I attended a Wednesday morning Eucharist service at my church last week. I took deep breaths and opened the Book of Common Prayer, and listened to the Scriptures being read, and I turned to the elderly women sitting by me during the Passing of the Peace.
One woman shook my hand, looked me in the eyes, and said,
“You have the prettiest smile. Thanks for making my day.”
I sat back down in my seat, breathed even more deeply, my thighs resting more heavily. Immediately, I thought of writing my blog post about just wanting my smile to return. I wasn’t faking it. It was a real smile; and it was lighter. Healing is happening and I am smiling.
As I sat with my spiritual director last month, and we spoke briefly about Lent. We spoke about how hard, how tiring the last 5 years have been. How it’s been a long Lent. How my hope is that in this Lent, that more and more healing will emerge. And she just sat with me in my hope.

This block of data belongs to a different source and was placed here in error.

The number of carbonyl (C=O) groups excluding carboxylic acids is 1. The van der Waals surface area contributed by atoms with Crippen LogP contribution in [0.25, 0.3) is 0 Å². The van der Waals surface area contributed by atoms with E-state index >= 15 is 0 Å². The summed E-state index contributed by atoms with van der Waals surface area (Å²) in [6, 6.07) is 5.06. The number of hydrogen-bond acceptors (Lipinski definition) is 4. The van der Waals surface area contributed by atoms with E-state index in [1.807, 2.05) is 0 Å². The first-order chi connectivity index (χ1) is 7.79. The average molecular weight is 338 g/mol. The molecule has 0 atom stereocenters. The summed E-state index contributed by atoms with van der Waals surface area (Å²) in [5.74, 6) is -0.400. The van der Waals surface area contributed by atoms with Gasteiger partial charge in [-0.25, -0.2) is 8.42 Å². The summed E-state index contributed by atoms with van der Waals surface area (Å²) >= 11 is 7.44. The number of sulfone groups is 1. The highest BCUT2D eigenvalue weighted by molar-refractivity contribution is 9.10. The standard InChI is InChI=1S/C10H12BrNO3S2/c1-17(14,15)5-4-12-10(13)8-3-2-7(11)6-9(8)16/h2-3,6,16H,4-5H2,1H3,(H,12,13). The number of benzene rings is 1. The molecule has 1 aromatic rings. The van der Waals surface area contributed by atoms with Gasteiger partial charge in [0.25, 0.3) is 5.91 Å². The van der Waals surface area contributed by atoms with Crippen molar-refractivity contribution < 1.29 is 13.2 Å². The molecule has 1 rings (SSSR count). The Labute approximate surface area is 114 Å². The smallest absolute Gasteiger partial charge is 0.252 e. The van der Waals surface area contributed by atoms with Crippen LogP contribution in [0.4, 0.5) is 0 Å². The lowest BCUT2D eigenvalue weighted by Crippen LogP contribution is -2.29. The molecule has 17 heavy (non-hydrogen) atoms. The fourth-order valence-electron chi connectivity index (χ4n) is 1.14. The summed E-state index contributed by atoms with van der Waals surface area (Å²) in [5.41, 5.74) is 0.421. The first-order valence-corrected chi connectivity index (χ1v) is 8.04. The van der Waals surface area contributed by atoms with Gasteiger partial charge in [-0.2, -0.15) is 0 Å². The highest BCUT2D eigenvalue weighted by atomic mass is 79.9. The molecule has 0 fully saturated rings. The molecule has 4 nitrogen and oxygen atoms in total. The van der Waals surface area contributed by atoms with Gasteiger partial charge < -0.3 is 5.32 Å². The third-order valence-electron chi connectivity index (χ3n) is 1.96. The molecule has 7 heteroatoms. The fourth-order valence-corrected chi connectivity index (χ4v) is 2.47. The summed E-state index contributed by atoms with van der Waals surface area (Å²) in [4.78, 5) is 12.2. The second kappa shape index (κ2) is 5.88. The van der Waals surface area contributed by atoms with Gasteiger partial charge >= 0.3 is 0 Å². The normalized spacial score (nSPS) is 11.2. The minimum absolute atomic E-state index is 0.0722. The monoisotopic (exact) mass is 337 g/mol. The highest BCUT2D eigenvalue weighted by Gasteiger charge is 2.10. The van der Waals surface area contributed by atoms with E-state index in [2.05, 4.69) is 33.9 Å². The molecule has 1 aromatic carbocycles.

I just attended a Silent Retreat in Omaha with the Gravity Center. 50 of us meditated together, did yoga together, ate meals silently together. And when we could finally talk, one woman asked me my name, and then said, “I’m so glad I know your name now. Alyssa-the one with the most effortless, beautiful smile.”
Happy tears welled up in my eyes, as others were giving voice to the profound amount of healing that has happened these last four months.
As others ask about the retreat, I’m saying, “I keep moving more and more deeply into the process of letting go. And a by-product of letting go is joy.”
The last night of the retreat, we all sat silently in the chapel and were led through a lovingkindness meditation.
We repeated the mantra:
May I be well.
May I have love.
May I find peace in this life.
And then we repeated this mantra for our loved ones & for our enemies.
May you be well.
May you have love.
May you find peace in this life.
As a group claiming various or no faith tradition, we were opening ourselves up to Love, so we could love. And it was beautiful.